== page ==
As President Biden enters the homestretch of his first 100 days in office, the general declines in new virus cases, deaths and hospitalizations since January offer signs of hope for a weary nation.
But the average number of new cases has risen 19 percent over the past two weeks, and federal health officials say that complacency about the coronavirus could bring on another severe wave of infections.
“We have so much to look forward to, so much promise and potential of where we are, and so much reason for hope,” Dr. Rochelle Walensky, the director of the Centers for Disease Control and Prevention, said in an emotional plea to Americans this week. “But right now I’m scared.”
On the positive side, nearly a third of the people in the United States have received at least one dose of a coronavirus vaccine. As of early Saturday morning, nearly three million people on average were receiving a shot every day, up from about two million in early March.
can travel “at low risk to themselves” within the United States and abroad.
But these days, most signs of hope are offset by peril.
Over the past week, there has been an average of 64,730 cases per day, an increase of 19 percent from two weeks earlier, according to a New York Times database. New deaths on average have declined, but they are still hovering around 900 a day. More than 960 were reported on Friday alone.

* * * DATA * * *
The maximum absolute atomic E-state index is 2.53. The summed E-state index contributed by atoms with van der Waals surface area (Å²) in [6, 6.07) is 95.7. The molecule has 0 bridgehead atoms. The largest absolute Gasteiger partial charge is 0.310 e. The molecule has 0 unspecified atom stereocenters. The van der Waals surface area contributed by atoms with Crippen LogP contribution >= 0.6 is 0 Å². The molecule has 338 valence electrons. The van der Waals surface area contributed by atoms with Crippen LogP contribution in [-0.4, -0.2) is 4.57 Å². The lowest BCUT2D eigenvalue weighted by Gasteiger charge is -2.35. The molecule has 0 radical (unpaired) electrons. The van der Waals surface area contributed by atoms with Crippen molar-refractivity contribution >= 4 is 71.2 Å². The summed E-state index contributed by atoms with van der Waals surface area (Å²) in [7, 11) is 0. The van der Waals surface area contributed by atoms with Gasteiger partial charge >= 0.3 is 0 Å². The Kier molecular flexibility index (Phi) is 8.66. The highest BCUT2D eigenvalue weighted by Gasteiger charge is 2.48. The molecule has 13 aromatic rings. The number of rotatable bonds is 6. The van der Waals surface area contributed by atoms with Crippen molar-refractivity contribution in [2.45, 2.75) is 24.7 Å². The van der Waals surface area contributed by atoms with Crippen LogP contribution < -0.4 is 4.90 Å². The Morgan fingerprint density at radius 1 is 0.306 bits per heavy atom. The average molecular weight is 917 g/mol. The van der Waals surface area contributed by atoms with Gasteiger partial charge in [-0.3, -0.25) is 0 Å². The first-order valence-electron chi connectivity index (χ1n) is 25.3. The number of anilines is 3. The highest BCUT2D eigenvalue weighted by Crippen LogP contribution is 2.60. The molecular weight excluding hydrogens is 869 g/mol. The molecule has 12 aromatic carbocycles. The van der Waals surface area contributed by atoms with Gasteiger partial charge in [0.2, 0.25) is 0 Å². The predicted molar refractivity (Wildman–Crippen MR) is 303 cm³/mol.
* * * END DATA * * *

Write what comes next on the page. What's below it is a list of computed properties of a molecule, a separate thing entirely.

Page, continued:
The C.D.C. predicted this week that the number of new Covid-19 cases per week in the United States would “remain stable or have an uncertain trend” over the next four weeks, and that weekly case numbers could be as high as about 700,000 even in late April.
even though half of its residents over 65 are now fully vaccinated.
And in Ohio, Gov. Mike DeWine said that new variants were aggravating the state’s caseload, even as vaccinations picked up.
“We have to understand that we are in a battle,” he said.
As if to underscore how fragile the nation’s recovery is, a quintessential American ritual — the start of the baseball season — has already faced a virus-related delay.
Major League Baseball officials said on Friday that the league had found only five positive cases in more than 14,000 tests of league personnel. But because four of those people were Washington Nationals players, the team’s Opening Day game against the New York Mets was postponed, and then the team’s full three-game weekend series.
“It’s one of those things that brings it to light that we’re not through it yet,” Brian Snitker, the Atlanta Braves manager, told The Associated Press. “We’re still fighting this.”